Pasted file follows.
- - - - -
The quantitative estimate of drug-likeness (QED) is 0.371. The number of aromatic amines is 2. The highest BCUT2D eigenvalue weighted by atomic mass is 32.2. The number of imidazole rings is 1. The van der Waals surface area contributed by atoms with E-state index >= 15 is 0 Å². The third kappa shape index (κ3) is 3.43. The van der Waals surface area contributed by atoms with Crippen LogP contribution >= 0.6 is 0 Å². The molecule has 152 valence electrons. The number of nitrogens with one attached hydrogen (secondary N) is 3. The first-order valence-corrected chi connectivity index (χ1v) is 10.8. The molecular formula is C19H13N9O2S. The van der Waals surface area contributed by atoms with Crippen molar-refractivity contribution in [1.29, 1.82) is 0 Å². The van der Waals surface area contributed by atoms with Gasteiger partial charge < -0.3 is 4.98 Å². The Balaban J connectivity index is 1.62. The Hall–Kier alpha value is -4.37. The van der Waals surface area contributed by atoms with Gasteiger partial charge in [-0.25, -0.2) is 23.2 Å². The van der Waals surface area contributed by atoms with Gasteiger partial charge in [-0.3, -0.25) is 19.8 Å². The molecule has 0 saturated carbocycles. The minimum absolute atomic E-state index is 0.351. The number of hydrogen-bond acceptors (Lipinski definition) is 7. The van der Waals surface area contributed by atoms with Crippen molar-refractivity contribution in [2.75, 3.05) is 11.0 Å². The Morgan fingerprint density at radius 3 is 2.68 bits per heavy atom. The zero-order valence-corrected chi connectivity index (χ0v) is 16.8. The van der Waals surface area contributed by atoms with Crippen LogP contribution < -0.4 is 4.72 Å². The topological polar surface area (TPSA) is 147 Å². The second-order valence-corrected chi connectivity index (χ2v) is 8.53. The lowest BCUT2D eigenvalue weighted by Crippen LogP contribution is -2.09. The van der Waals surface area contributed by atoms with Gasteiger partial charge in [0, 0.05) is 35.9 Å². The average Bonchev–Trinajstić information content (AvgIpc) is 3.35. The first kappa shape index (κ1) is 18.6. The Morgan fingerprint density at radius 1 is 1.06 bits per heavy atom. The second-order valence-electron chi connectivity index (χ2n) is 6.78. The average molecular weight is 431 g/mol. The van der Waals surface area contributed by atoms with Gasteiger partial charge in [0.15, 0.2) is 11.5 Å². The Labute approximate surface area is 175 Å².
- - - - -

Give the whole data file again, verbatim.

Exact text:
The quantitative estimate of drug-likeness (QED) is 0.371. The number of aromatic amines is 2. The highest BCUT2D eigenvalue weighted by atomic mass is 32.2. The number of imidazole rings is 1. The van der Waals surface area contributed by atoms with E-state index >= 15 is 0 Å². The third kappa shape index (κ3) is 3.43. The van der Waals surface area contributed by atoms with Crippen LogP contribution >= 0.6 is 0 Å². The molecule has 152 valence electrons. The number of nitrogens with one attached hydrogen (secondary N) is 3. The first-order valence-corrected chi connectivity index (χ1v) is 10.8. The molecular formula is C19H13N9O2S. The van der Waals surface area contributed by atoms with Crippen molar-refractivity contribution in [1.29, 1.82) is 0 Å². The van der Waals surface area contributed by atoms with Gasteiger partial charge < -0.3 is 4.98 Å². The Balaban J connectivity index is 1.62. The Hall–Kier alpha value is -4.37. The van der Waals surface area contributed by atoms with Gasteiger partial charge in [-0.25, -0.2) is 23.2 Å². The van der Waals surface area contributed by atoms with Gasteiger partial charge in [-0.3, -0.25) is 19.8 Å². The molecule has 0 saturated carbocycles. The minimum absolute atomic E-state index is 0.351. The number of hydrogen-bond acceptors (Lipinski definition) is 7. The van der Waals surface area contributed by atoms with Crippen molar-refractivity contribution in [2.75, 3.05) is 11.0 Å². The Morgan fingerprint density at radius 3 is 2.68 bits per heavy atom. The zero-order valence-corrected chi connectivity index (χ0v) is 16.8. The van der Waals surface area contributed by atoms with Crippen LogP contribution < -0.4 is 4.72 Å². The topological polar surface area (TPSA) is 147 Å². The second-order valence-corrected chi connectivity index (χ2v) is 8.53. The lowest BCUT2D eigenvalue weighted by Crippen LogP contribution is -2.09. The van der Waals surface area contributed by atoms with Gasteiger partial charge in [0, 0.05) is 35.9 Å². The average Bonchev–Trinajstić information content (AvgIpc) is 3.35. The first kappa shape index (κ1) is 18.6. The Morgan fingerprint density at radius 1 is 1.06 bits per heavy atom. The second-order valence-electron chi connectivity index (χ2n) is 6.78. The average molecular weight is 431 g/mol. The van der Waals surface area contributed by atoms with Gasteiger partial charge in [0.15, 0.2) is 11.5 Å². The Labute approximate surface area is 175 Å².